In the end, I’m not certain I changed any minds or influenced any of them.  There came a point with ten minutes left of class that I decided to salvage what I could in a speech I’ve given different years to my out-going seniors.  I asked them to consider the Church’s motivation, even if they disagreed with her teachings.  Is the Church really holding onto these beliefs because she wants to control people’s sex lives?  Is she doing this because she loves to be hated?  No.  I challenged them, in the midst of their disagreements to consider that perhaps the Church teaches what she does out of love and because she believes it is true.  If Jesus was not met with popularity and instant agreement on His teachings, it would make sense that the Church would face a similar fate.  
The room was quiet and attentive, even if some of them were perhaps raging inwardly, plotting how they would present my intolerance to their parents and friends.  Of course, I hope they don’t hate me, but that is out of my control.  In a conversation with another Theology teacher earlier today, we spoke about how it isn’t our responsibility that the students accept or live the Truth, but it is our responsibility to teach what the Church teaches.  I believe, that with great imperfection, stumbles, and ignorance, I have done that.  So I take comfort in knowing that my minimal discomfort today, a little drop in the oceans of pain others have experienced, is united to the sufferings Christ bore.  
“Remember the word I spoke to you, ‘No slave is greater than his master.’  If they persecuted me, they will also persecute you.”  –John 15:20a

Forgive the rant.

Readers, few though you be, excuse the rant that is about to follow.  It will be brief, I promise.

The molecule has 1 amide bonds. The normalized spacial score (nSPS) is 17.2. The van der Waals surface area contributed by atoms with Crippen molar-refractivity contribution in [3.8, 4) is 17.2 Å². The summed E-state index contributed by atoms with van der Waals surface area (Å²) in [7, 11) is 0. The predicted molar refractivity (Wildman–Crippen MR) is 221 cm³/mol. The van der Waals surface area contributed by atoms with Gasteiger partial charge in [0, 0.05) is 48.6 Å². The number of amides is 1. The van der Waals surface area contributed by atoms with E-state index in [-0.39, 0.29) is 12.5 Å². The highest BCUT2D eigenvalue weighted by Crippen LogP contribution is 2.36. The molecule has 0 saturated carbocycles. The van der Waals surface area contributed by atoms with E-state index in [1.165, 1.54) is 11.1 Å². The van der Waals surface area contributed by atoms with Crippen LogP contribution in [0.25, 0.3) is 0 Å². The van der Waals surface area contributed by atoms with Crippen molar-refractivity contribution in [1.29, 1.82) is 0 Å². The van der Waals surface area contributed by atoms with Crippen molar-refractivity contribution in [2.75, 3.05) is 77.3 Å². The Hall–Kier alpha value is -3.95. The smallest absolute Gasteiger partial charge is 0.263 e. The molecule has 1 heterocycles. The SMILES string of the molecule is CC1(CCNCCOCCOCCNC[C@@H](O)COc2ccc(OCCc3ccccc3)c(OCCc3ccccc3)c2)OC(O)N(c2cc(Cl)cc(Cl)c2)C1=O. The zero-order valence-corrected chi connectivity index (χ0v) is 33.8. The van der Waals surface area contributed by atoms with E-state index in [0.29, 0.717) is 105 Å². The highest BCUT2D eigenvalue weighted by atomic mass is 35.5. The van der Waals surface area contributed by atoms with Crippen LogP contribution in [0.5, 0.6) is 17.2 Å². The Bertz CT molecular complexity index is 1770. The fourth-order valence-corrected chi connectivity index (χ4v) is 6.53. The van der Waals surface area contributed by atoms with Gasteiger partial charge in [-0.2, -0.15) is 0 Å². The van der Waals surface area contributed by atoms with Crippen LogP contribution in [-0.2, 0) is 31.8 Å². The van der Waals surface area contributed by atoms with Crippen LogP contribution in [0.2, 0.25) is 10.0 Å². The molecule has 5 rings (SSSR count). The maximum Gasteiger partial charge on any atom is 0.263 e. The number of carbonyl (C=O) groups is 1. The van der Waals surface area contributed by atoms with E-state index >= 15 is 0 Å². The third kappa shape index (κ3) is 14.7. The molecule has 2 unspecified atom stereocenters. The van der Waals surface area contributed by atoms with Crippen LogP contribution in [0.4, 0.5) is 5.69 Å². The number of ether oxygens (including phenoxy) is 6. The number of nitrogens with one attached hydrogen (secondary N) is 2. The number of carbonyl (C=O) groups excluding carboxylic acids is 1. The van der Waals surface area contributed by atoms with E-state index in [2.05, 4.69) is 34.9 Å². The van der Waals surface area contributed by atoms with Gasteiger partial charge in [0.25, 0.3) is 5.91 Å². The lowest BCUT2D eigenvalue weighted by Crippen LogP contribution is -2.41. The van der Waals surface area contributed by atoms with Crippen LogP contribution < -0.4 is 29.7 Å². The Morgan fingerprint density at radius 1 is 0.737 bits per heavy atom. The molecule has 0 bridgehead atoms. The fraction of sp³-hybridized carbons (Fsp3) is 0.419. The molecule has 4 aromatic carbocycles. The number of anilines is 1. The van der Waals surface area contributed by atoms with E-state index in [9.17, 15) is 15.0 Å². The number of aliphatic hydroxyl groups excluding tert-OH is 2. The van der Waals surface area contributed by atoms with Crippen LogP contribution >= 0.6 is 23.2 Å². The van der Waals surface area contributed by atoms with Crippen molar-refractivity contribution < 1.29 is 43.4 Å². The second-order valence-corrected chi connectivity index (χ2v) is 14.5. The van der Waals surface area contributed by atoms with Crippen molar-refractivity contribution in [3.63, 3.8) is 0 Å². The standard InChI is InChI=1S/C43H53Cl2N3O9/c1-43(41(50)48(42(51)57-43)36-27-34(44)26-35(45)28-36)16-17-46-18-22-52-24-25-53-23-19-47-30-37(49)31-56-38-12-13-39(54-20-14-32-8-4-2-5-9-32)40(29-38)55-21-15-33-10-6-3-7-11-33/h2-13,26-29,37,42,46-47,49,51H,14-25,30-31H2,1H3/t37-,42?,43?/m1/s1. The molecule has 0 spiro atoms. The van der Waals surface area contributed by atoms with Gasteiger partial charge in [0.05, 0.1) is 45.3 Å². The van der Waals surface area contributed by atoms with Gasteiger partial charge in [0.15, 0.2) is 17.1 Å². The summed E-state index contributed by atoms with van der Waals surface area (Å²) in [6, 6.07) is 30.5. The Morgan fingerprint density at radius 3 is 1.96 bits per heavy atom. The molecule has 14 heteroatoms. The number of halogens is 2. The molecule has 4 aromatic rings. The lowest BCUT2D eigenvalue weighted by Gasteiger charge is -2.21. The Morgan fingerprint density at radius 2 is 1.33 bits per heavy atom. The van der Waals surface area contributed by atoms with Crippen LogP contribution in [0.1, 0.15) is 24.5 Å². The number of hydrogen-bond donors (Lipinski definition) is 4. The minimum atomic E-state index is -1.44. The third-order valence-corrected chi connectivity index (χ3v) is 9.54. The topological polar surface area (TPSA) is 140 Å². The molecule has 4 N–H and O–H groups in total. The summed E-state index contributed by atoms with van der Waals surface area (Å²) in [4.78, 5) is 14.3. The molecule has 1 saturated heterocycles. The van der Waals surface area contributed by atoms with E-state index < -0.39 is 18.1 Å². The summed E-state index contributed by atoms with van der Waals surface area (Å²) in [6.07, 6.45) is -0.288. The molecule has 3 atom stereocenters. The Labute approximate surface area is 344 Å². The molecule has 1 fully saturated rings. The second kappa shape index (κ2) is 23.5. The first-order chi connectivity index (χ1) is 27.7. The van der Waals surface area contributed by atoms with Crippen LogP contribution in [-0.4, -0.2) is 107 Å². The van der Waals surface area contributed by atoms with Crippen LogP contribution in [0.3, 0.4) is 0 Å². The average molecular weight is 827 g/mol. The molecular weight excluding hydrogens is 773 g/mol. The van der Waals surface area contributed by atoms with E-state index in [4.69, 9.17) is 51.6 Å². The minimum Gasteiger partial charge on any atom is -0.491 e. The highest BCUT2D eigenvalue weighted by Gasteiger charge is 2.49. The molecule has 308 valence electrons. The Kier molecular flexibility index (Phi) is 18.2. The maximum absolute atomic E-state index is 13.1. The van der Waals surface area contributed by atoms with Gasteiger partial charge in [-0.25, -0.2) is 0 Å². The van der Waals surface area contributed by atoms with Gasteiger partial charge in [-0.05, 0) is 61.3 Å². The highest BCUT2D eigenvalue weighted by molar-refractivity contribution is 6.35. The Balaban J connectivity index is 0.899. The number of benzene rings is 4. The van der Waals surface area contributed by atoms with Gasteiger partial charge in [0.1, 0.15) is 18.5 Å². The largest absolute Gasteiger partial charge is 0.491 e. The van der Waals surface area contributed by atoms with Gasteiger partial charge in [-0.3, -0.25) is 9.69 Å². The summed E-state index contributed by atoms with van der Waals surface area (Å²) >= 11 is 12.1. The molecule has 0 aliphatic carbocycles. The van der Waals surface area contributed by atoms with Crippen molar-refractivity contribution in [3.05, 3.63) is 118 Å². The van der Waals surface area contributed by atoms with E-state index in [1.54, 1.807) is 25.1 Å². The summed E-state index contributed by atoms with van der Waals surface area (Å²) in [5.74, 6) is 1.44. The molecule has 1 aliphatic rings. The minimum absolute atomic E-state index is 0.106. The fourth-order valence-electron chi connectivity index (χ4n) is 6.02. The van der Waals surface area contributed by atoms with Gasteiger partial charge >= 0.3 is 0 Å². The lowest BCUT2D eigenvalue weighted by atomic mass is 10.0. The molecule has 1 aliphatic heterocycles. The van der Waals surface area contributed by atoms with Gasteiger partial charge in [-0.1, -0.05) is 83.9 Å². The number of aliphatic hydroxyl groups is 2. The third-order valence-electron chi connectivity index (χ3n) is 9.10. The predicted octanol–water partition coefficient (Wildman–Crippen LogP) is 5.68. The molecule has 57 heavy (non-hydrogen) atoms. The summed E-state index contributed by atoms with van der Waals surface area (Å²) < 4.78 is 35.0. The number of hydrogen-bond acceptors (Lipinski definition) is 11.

The other day my mother bought me a pack of gum (isn’t she sweet!) and I was quite glad.  Until I examined the package and I could hardly believe what was being sold, along with chewing gum.  Everything seems to be connected to sex.  But gum?  Yes, indeed.  What is perhaps worse than gum being used to also sell sex is that it isn’t even authentic sex, it is a counterfeit sexual lie. (Hats off to you, Dr. Asci, for that terminology!) 

“Practice safe breath.”  I looked at it again.  Yes, there was no way I reading too much into that line.  In fact, I would be fairly obtuse to not pick up on the blatant allusion.  Dentyne Ice–not very classy.  The most troubling aspect is that I don’t think it is considered to be that controversial.  Perhaps people would think it slightly bad taste to make gum about sex, but I am more concerned that “safe sex” would not be the most objectionable part.  Ready for a lovely night of fornication?  Well, let’s see: gum? Check. Condom?  Check.  Great, ready to go.  Only two prerequisites to a night of enjoyment.  Now everyone is happy.  Ughhh!  So many lies swirling around in our culture.  How can the innocent fight their way through the filth?  Oh, yes, the prayers of their brothers and sisters!  Wonderful idea, Lord.  So—here’s to praying for the conversion of our culture!